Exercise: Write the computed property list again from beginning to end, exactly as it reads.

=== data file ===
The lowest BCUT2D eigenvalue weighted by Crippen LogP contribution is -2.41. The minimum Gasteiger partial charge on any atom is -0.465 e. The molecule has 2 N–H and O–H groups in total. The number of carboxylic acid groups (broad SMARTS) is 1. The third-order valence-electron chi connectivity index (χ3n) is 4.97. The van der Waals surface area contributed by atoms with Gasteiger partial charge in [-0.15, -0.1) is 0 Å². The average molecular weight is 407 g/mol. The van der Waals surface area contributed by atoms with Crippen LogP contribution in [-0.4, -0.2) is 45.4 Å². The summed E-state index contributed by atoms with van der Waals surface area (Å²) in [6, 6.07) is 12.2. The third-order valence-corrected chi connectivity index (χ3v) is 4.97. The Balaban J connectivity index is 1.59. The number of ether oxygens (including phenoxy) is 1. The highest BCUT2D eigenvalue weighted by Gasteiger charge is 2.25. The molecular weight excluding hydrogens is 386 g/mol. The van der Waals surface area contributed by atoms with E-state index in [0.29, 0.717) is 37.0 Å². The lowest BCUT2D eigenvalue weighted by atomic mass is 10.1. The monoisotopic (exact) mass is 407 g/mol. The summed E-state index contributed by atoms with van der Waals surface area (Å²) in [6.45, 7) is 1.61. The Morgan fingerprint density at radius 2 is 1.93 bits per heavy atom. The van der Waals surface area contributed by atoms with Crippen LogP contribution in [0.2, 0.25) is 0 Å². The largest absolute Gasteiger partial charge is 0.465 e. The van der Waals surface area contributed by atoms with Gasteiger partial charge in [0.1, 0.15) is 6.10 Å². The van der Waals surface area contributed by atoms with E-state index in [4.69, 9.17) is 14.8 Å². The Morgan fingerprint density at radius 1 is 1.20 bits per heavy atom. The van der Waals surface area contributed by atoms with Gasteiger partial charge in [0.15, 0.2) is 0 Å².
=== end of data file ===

The lowest BCUT2D eigenvalue weighted by Crippen LogP contribution is -2.41. The minimum Gasteiger partial charge on any atom is -0.465 e. The molecule has 2 N–H and O–H groups in total. The number of carboxylic acid groups (broad SMARTS) is 1. The third-order valence-electron chi connectivity index (χ3n) is 4.97. The van der Waals surface area contributed by atoms with Gasteiger partial charge in [-0.15, -0.1) is 0 Å². The average molecular weight is 407 g/mol. The van der Waals surface area contributed by atoms with Crippen LogP contribution in [-0.4, -0.2) is 45.4 Å². The summed E-state index contributed by atoms with van der Waals surface area (Å²) in [6, 6.07) is 12.2. The third-order valence-corrected chi connectivity index (χ3v) is 4.97. The Balaban J connectivity index is 1.59. The number of ether oxygens (including phenoxy) is 1. The highest BCUT2D eigenvalue weighted by Gasteiger charge is 2.25. The molecular weight excluding hydrogens is 386 g/mol. The van der Waals surface area contributed by atoms with E-state index in [0.29, 0.717) is 37.0 Å². The lowest BCUT2D eigenvalue weighted by atomic mass is 10.1. The monoisotopic (exact) mass is 407 g/mol. The summed E-state index contributed by atoms with van der Waals surface area (Å²) in [6.45, 7) is 1.61. The Morgan fingerprint density at radius 2 is 1.93 bits per heavy atom. The van der Waals surface area contributed by atoms with Crippen LogP contribution in [0.2, 0.25) is 0 Å². The largest absolute Gasteiger partial charge is 0.465 e. The van der Waals surface area contributed by atoms with Gasteiger partial charge in [0.1, 0.15) is 6.10 Å². The van der Waals surface area contributed by atoms with E-state index in [4.69, 9.17) is 14.8 Å². The Morgan fingerprint density at radius 1 is 1.20 bits per heavy atom. The van der Waals surface area contributed by atoms with Gasteiger partial charge in [0.15, 0.2) is 0 Å².